Tuesday, May 10, 2011

Thomas Jefferson: A Film by Ken Burns...

Ken Burns is a brilliant film maker, but his collection of historical "scholars" was worse than pathetic. They want to shoot beyond the mark. They want to make their own careers with their slighting and cryptic comments, their little digs at a man whose boots they aren't worthy to polish.

I've read enough of Jefferson myself to know that while he was a brilliant writer, one whose prose was lofty and grand, his writing was also plain language, more beautiful because it can be understood by all.

Mr. Burns soared when he let Jefferson speak for himself. Thankfully, there is enough of that to make this documentary well worth watching.

I'm always rankled by those who will criticize the founders because they didn't give us back The Garden of Eden, for this is what these "scholars" criticize them for. What generation has solved all of the problems encountered? There has never been a generation of people who have solved so many, freed so many.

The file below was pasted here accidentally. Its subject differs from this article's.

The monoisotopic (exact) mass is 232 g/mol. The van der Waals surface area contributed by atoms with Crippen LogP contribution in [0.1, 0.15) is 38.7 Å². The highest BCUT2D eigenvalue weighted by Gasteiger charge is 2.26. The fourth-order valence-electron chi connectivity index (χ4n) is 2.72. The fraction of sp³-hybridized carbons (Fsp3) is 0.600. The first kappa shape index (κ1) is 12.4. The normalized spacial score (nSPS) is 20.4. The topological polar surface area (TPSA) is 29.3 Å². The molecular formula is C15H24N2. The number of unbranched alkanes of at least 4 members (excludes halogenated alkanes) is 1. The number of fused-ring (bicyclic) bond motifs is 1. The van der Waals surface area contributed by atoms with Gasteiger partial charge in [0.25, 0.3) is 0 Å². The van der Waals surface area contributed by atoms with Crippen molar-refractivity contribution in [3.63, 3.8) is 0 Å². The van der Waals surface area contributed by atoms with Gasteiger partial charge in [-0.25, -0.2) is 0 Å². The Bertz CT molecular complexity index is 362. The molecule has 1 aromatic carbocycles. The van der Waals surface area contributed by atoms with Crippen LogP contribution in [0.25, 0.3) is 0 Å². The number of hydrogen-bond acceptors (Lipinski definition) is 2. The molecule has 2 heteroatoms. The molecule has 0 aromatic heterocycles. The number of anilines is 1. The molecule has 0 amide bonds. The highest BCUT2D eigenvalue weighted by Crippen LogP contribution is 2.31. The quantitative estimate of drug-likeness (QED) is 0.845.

When Jefferson wrote these sacred words, "We hold these truths to be self-evident, that all men are created equal, that they are endowed by their Creator with certain unalienable Rights, that among these are Life, Liberty and the pursuit of Happiness..." and then signed his name to that document. He risked his life. Had he been captured, his death would have been torture most painful and gruesome.

Certainly those words did not make men equal, they didn't make all men free at the time. But, they made freedom possible where it had never existed before. When that liberty took hold, it spread around the world. And, to the extent that the rest of the world has imitated the understanding of liberty and government these men created, is the extent to which they are free. To the extent that their ideas are rejected, even in the country they created, is the extent to which men are enslaved.

And even should the cloud of barbarism and despotism again obscure the science and libraries of Europe, this country remains to preserve and restore light and liberty to them. In short, the flames kindled on the fourth of July, 1776, have spread over too much of the globe to be extinguished by the feeble engines of despotism; on the contrary, they will consume these engines and all who work them. Thomas Jefferson - Letter to John Adams (12 September 1821)

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